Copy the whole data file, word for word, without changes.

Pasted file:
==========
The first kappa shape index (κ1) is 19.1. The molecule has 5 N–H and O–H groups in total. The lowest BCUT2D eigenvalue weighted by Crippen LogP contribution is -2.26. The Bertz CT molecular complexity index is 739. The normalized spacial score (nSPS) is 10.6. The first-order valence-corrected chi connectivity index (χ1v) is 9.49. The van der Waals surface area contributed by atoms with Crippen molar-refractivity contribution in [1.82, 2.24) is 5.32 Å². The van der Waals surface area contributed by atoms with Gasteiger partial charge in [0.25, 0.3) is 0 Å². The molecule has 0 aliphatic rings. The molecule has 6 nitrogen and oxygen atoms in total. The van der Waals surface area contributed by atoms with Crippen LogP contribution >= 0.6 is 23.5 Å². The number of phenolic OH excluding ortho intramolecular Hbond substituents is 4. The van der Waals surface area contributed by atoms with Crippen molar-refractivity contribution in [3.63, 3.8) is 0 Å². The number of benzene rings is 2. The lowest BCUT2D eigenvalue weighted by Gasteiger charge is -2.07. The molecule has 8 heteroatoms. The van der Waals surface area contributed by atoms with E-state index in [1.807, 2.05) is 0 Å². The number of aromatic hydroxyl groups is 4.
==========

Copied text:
The first kappa shape index (κ1) is 19.1. The molecule has 5 N–H and O–H groups in total. The lowest BCUT2D eigenvalue weighted by Crippen LogP contribution is -2.26. The Bertz CT molecular complexity index is 739. The normalized spacial score (nSPS) is 10.6. The first-order valence-corrected chi connectivity index (χ1v) is 9.49. The van der Waals surface area contributed by atoms with Crippen molar-refractivity contribution in [1.82, 2.24) is 5.32 Å². The van der Waals surface area contributed by atoms with Gasteiger partial charge in [0.25, 0.3) is 0 Å². The molecule has 0 aliphatic rings. The molecule has 6 nitrogen and oxygen atoms in total. The van der Waals surface area contributed by atoms with Crippen LogP contribution >= 0.6 is 23.5 Å². The number of phenolic OH excluding ortho intramolecular Hbond substituents is 4. The van der Waals surface area contributed by atoms with Crippen molar-refractivity contribution in [3.63, 3.8) is 0 Å². The number of benzene rings is 2. The lowest BCUT2D eigenvalue weighted by Gasteiger charge is -2.07. The molecule has 8 heteroatoms. The van der Waals surface area contributed by atoms with E-state index in [1.807, 2.05) is 0 Å². The number of aromatic hydroxyl groups is 4.